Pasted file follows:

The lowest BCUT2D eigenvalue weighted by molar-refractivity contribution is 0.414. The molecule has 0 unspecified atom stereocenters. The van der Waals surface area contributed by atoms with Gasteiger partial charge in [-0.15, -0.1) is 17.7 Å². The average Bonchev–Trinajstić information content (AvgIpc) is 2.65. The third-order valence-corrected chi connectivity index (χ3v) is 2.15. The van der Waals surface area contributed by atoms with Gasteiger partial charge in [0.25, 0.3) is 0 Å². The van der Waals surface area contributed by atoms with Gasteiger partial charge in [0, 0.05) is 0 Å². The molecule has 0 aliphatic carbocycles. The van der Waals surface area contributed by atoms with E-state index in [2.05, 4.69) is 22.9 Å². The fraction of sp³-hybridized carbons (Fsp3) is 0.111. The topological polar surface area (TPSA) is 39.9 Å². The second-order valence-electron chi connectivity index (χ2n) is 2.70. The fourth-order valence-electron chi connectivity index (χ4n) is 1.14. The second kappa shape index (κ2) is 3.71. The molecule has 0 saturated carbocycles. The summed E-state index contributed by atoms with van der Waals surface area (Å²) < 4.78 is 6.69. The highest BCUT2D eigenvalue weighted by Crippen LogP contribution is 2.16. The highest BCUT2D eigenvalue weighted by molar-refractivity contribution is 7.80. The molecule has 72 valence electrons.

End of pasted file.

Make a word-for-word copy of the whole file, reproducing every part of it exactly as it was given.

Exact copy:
The lowest BCUT2D eigenvalue weighted by molar-refractivity contribution is 0.414. The molecule has 0 unspecified atom stereocenters. The van der Waals surface area contributed by atoms with Gasteiger partial charge in [-0.15, -0.1) is 17.7 Å². The average Bonchev–Trinajstić information content (AvgIpc) is 2.65. The third-order valence-corrected chi connectivity index (χ3v) is 2.15. The van der Waals surface area contributed by atoms with Gasteiger partial charge in [0.25, 0.3) is 0 Å². The van der Waals surface area contributed by atoms with Gasteiger partial charge in [0, 0.05) is 0 Å². The molecule has 0 aliphatic carbocycles. The van der Waals surface area contributed by atoms with E-state index in [2.05, 4.69) is 22.9 Å². The fraction of sp³-hybridized carbons (Fsp3) is 0.111. The topological polar surface area (TPSA) is 39.9 Å². The second-order valence-electron chi connectivity index (χ2n) is 2.70. The fourth-order valence-electron chi connectivity index (χ4n) is 1.14. The second kappa shape index (κ2) is 3.71. The molecule has 0 saturated carbocycles. The summed E-state index contributed by atoms with van der Waals surface area (Å²) < 4.78 is 6.69. The highest BCUT2D eigenvalue weighted by Crippen LogP contribution is 2.16. The highest BCUT2D eigenvalue weighted by molar-refractivity contribution is 7.80. The molecule has 72 valence electrons.